California officials are reportedly considering joining the U.K., France and China in phasing out conventional combustion-engine vehicles in coming years.
California Air Resources Board Chairwoman Mary Nichols told Bloomberg in an interview last week that Gov. Jerry Brown "has certainly indicated an interest in why China can do this and not California.”
“I’ve gotten messages from the governor asking, ‘Why haven’t we done something already?’” Nichols told the publication.
Vehicle traffic in the state continues to rise, and officials anticipate that a limit on combustion engines will be needed if California is going to meet its goal of slashing carbon dioxide emissions by 2050.
Nichols indicated that a ban would not be put in place for at least a decade and that it could potentially be much longer.
China's government is reportedly working on a plan to end the production and sale of internal combustion cars, and although the country dwarfs California, the largest U.S. state registered more vehicles last year than France.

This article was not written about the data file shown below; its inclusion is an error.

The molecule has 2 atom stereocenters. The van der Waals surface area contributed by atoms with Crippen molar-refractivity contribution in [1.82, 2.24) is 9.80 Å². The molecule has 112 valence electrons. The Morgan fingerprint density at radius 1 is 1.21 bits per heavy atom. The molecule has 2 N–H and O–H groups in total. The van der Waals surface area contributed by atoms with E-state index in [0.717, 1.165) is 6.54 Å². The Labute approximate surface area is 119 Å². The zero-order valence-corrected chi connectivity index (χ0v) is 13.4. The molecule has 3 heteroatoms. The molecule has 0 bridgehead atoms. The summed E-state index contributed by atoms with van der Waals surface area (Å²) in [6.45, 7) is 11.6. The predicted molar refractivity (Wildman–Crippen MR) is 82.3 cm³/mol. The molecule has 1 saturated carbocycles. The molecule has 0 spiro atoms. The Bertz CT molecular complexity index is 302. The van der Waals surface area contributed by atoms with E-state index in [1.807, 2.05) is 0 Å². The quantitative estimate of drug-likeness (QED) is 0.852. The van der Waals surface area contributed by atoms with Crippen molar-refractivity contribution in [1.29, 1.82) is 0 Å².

Bloomberg noted that a ban in the state would dramatically impact the global auto market and could pressure companies to usher in the era of the electric vehicle.
Nichols acknowledged that the state is unlikely to receive an EPA waiver to implement new pollution rules during the Trump administration, but regulators could enforce a ban through state vehicle registration or highway rules.
The Association of Global Automakers, which represents foreign carmakers in the U.S., said it continues to discuss "market-based" approaches to reducing California's emissions and told Bloomberg that "we hope that this doesn’t signal an abandonment of that position."